Monday, 27 August 2007

Poll Results: bank Holiday Depression

My poll of last week was an attempt to find out what was the consensus on the fall out from the Credit crunch that has occurred over the Summer months. I set the poll up with only negative results to see just how pessimistic we could all be. I was not surprised to see that over 50% thought that a serious global recession is likely, with a quarter even voting for a depression.

Overall nice thoughts for what is a public holiday here in the UK (and a rare sunny day to boot!)

I voted for a recession only in the US, which is I think what will happen for now, with a slowdown in Europe, but not a recession (well not in the UK at any rate, maybe Italy and the Southern European economies are more at risk).

Will the credit crunch spark a Worldwide Recession?

Only in the US
2 (16%)
Only in the West
2 (16%)
Everywhere
5 (41%)
Depression is more like it.....
3 (25%)

15 comments:

Old BE said...

Apparently it's not a bank holiday in Scotland - there is come justice in the world!

[I say that because I am bitter about 2nd January not being a bank holiday in England]

Sackerson said...

There are many good American blogs and sites about their economic problems and the failure of their politicians to take action. Where are the analysts for the UK? Can you help us find blogs and newsgroups that would put us in the picture about Britain's true financial state?

Mark Wadsworth said...

Likely depression in US will be caused by correction in house prices and end to exuberant lending (cause and effect?).

We have exactly the same situation in UK, Ireland, Spain, Australia and I believe NZ or even Red China, which is big enough to trigger global recession.

Old BE said...

Do you think it will be the sub-prime crash that does us in or will the loose money being pumped in to try and correct it that starts inflating the bubble again only to cause a bigger eventual burst?

The banks have been pumping the cash in since the asian crisis of 97/98, surely it can't go on forever!

Anonymous said...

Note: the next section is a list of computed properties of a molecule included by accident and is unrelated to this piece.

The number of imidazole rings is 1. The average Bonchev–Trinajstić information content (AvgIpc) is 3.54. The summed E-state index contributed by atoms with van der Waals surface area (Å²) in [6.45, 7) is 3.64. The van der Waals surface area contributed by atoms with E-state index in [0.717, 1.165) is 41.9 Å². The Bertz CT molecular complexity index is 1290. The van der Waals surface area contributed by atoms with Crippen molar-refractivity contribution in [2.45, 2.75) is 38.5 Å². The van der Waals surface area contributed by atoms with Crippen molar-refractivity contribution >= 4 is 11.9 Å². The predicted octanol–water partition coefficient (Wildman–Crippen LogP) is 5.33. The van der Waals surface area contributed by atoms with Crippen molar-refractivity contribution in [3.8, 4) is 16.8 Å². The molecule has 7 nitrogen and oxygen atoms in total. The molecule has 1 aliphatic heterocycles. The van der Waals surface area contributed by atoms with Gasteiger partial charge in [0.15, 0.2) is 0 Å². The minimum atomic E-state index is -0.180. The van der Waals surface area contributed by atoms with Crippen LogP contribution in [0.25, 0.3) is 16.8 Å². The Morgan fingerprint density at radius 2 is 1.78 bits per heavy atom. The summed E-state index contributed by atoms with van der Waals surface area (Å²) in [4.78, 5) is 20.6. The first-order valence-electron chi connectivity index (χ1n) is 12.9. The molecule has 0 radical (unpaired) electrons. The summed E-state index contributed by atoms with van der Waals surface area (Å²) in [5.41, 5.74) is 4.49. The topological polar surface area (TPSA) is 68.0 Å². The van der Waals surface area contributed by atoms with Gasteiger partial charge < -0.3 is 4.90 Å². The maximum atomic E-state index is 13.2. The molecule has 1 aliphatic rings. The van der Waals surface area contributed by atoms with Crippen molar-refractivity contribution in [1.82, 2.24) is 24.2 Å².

I think governments in general have always had a big problem matching money supply to growth in production to avoid either inflation or deflation and over the last few years we have had their latest experiment in the shape of careful interest rate control to keep inflation within certain bands. Generally this has worked quite well, but obviously it is something of a blunt instrument. It has caused asset bubbles to form, one of which was in housing, because the extra liquidity has ended up in one place where risk is considered low. Housing will always tend to absorb all the money that an individual has, as long as demand exceeds supply. It becomes a question of "what can you afford to pay?" rather than "what is is worth?". Unfortunately, in recent years individuals have become used to mortgage equity withdrawal. They have turned something that is actually pretty illiquid into a very liquid form on the basis that other individuals have established a notional value for their asset by trading their homes. When you think about it, it is like raising a huge loan on the basis of an increase in value of shares that you do not actually own. It is this tendency to get into enormous amounts of debt that has fuelled both the UK and US economies. Clearly this expansion in consumer debt could not continue forever, and a massive correction would take place. As we have seen, not everyone exposes themselves to massive debt- it tends to be those at the bottom of the pile that carry the bulk of the burden.